Google

ASEANAFFAIRS
Sign up | Log in

    ASEAN PROFILES

  ASEAN KEY DESTINATIONS

Home  >>   Daily News  >>   Indonesia News  >>Investment  >>Commodities slump hurts RI’s export performance
NEW UPDATES Asean Affairs  20 October 2014  





Commodities slump hurts RI’s export performance

Falling commodity prices will significantly hurt Indonesia’s export performance, forcing the government to trim its full-year target.

Five commodities — palm oil, coal, rubber, copper and iron ore — saw significant downward trends in the first three quarters of this year, according to statistics compiled by the Trade Ministry.

“As the prices of Indonesia’s main commodities have declined and global economic growth has not picked up well, we’ve revised our export target,” outgoing Trade Minister Muhammad Lutfi told reporters on Friday.

Exports will rise by only 0.9 percent to US$184.3 billion this year rather than the 4.1 percent to $190 billion expected earlier, according to the ministry.

Commodities are key contributors to overall exports in Southeast Asia’s largest economy, making them highly vulnerable to price fluctuation in the global market.

Efforts to process some of these commodities into semi-finished and finished goods, which are more resilient to external price shocks, have been underway, but in terms of volume are still insignificant.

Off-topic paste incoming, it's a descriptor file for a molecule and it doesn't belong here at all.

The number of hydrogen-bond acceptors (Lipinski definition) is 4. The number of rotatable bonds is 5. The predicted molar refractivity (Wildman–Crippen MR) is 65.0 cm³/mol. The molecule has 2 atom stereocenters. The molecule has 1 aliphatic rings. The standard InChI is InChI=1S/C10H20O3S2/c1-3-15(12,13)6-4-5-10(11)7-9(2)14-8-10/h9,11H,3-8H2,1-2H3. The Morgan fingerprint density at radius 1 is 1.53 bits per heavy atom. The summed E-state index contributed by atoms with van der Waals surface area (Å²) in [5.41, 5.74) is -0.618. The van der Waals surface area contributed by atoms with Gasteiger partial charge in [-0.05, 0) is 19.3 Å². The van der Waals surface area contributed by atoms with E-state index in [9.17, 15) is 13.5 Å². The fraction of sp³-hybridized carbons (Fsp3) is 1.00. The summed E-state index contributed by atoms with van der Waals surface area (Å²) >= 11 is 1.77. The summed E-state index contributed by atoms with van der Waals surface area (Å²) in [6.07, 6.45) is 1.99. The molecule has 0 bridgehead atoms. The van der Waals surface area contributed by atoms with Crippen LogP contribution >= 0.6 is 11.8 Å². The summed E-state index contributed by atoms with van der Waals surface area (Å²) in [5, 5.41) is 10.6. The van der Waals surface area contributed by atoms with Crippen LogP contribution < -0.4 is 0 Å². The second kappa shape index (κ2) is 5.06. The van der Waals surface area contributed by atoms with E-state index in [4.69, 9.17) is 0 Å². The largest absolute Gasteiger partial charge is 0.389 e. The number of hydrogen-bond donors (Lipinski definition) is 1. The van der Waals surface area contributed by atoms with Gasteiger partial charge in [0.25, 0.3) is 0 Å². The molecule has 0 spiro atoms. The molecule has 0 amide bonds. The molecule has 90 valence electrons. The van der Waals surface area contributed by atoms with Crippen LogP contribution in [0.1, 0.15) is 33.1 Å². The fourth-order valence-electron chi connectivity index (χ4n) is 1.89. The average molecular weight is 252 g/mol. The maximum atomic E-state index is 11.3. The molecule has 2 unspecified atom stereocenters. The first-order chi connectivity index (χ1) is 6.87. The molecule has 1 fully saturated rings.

Palm oil prices slumped by 21.70 percent to $726.7 per ton in September from January this year, while rubber prices also plunged by 28.79 percent to $1,588.2 per ton.

In line with this trend, coal prices dropped by 15.46 percent to $66.4 per ton over the same period. In addition, the prices of copper and iron ore fell by 5.75 percent and 35.7 percent to $6,872,2 and $82.4 per ton respectively.

Lower commodity prices had inevitably dragged at the country’s export performance in the first nine months of the year and such a trend could continue to year’s end as the global economy would likely not improve anytime soon, Lutfi said.

The gloomy global outlook is justified by the forecast on worldwide trade released by the World Trade Organization (WTO) at the end of September.

In its prediction, the global trade governing body said that trade in goods might only expand by 3.1 percent this year, much lower than the 4.7 percent it estimated in April.

Such a downgrade is attributed to weaker than expected gross domestic product (GDP) growth and muted import demand recorded in the first half of this year.

“Uneven growth and continuing geopolitical tensions will remain a risk for both trade and output in the second half of this year,” WTO director general Roberto Azevêdo said in a statement.

As a whole, Asia posted the fastest growth compared to any region from January to June, with a 4.2 percent increase on the same period last year.

The institution also slashed its estimate for 2015, with trade to surge by only 4 percent, much less than the 5.3 percent previously predicted, and this will be still lower than the 20-year average of 5.2 percent.



Reach Southeast Asia!
10- Nations, 560- Million Consumers